Filner Announces He Will Enter Counseling Clinic; Says Nothing Of Resigning
After facing an onslaught of sexual harassment allegations over the past two weeks, Mayor Bob Filner today announced he would enter "a behavioral counseling clinic" beginning August 5 to "begin the process of addressing my behavior."
Filner read a prepared statement to a room packed with reporters in City Hall. But he did not answer any questions, nor did he address the many demands that he resign his office.
He said he would be in the clinic full time August 5 to 19, and would be briefed on city activities every morning and evening. He did not say whether he would continue to act as the leader of San Diego during that time, or if someone else would temporarily take on that role.
Seven women have gone public this week with allegations of unwanted sexual advances by the mayor, and a growing chorus of local and national leaders have called for his resignation. The San Diego County Democratic Party voted Thursday night to ask Filner to resign and Friday morning the chairwoman of the Democratic National Committee repeated that request.
Filner's statement admitted only that he failed to respect women and engaged in intimidating conduct. Women have told KPBS that he groped them, tried to kiss them and refused to take no for an answer.
Filner's said his actions have "undermined what I have spent my professional life working on: fighting for the equality and justice of all people," his statement said.
"It is simply not acceptable for me to try to explain away my conduct as the product of the standards of a different generation."
Filner said he has apologized to his staff and others he's worked with "over the years," and "we have instituted changes in how the mayor's office is run." He did not say what those changes are.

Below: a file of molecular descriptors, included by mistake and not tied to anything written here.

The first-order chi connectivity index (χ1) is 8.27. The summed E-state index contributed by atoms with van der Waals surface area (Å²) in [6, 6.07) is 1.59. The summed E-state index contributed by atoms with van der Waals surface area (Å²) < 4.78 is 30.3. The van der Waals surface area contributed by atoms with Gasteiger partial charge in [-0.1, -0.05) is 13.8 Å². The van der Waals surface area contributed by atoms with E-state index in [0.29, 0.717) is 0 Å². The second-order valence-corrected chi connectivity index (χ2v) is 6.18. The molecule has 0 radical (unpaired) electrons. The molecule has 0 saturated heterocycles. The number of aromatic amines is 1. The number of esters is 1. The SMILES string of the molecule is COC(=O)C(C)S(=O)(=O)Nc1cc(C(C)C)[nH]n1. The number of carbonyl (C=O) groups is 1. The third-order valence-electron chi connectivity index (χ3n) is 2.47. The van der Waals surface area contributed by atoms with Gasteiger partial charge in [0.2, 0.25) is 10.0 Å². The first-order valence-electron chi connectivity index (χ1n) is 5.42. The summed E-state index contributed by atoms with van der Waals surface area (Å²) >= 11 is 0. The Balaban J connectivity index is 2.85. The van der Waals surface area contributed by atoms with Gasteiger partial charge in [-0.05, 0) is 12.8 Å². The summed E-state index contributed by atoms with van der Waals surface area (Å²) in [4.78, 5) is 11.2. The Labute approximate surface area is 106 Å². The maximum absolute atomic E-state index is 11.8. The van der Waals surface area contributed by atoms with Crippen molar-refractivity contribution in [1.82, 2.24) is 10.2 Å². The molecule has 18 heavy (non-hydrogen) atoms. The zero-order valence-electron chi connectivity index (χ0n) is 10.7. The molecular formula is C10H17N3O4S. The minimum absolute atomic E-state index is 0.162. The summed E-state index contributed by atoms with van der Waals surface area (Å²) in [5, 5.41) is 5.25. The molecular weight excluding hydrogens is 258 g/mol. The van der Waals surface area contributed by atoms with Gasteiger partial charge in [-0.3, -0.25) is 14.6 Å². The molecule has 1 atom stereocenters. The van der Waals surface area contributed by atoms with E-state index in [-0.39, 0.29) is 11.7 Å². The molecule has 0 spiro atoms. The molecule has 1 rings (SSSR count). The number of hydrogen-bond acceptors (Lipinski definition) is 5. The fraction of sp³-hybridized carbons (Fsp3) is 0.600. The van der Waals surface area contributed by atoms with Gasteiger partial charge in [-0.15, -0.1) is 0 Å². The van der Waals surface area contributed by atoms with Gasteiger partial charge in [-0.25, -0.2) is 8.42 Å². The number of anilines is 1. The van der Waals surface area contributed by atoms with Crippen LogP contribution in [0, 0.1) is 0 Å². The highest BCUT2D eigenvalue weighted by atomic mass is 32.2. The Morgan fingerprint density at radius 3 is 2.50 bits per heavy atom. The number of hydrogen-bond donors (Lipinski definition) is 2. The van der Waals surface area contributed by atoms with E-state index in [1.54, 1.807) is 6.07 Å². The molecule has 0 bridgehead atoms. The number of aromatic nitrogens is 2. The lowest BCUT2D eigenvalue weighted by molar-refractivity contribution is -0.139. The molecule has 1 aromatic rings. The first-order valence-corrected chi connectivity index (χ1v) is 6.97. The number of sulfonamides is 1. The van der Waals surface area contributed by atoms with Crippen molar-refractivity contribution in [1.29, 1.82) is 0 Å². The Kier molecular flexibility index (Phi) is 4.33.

"However, words alone are not enough," he said. "I am responsible for my conduct. And I must take responsibility for my conduct by taking action so that such conduct does not ever happen again."
The mayor looked somber, read slowly and carefully, and was dressed in a grey suit, white shirt and red tie, a departure from the flashier colors he often chooses.
Reaction to the mayor's statement from fellow politicians was mostly negative. Members of the San Diego City Council called his apologies and plans to get treatment not nearly enough.
"Bob Filner's announcement that he will be taking a leave of absence prolongs the pain he is inflicting on our city, at a time when San Diegans are calling for an end to this civic nightmare." said City Council President Todd Gloria. Like Filner, Gloria is a Democrat, and his expressed desire for Filner to resign predated the latest statement by Filner.
But today another council Democrat, Sherri Lightner, indicated it was time to Filner to step down. In a statement sent to media organizations today, she said, "I have personally met with the mayor and requested he resign." This means only two of nine San Diego councilmembers, both Democrats, have not demanded the mayor's resignation.
The four Republican members of the council also renewed their calls for Filner's resignation. City Councilmember for District 7, Scott Sherman, stated the city should "accept nothing less than Bob Filner's resignation and/or arrest."
Francine Busby, chairwoman of the San Diego County Democratic Party, said Filner's press conference had no effect on the group's call for Filner to quit. Gloria Allred, the attorney representing Irene McCormack Jackson in the only lawsuit filed against the mayor, called the Filner's decision to receive therapy "a ploy to stay in power and to try to gain sympathy."
"It is ridiculous to think that he needs therapy in order to understand that women deserve respect and should not be treated like pieces of meat," she said.
An odd moment occurred halfway through the mayor's reading of his statement, when the audio on his microphone cut out. Filner stood in front of reporters for a few minutes while his staff attempted to repair it, smiling somewhat awkwardly and saying nothing. One reporter shouted a question of where the counseling clinic would be, but Filner's staff immediately responded that there would be no questions.
Filner then went into a side room while a new microphone was set up. After a few minutes, he returned and re-read the statement from the beginning.
Filner ended by saying he "must become a better person."
"And my hope is that by becoming a better person I put myself in a position to someday be forgiven," he said. "However, before I can even think of asking for forgiveness, I need to demonstrate that my behavior has changed."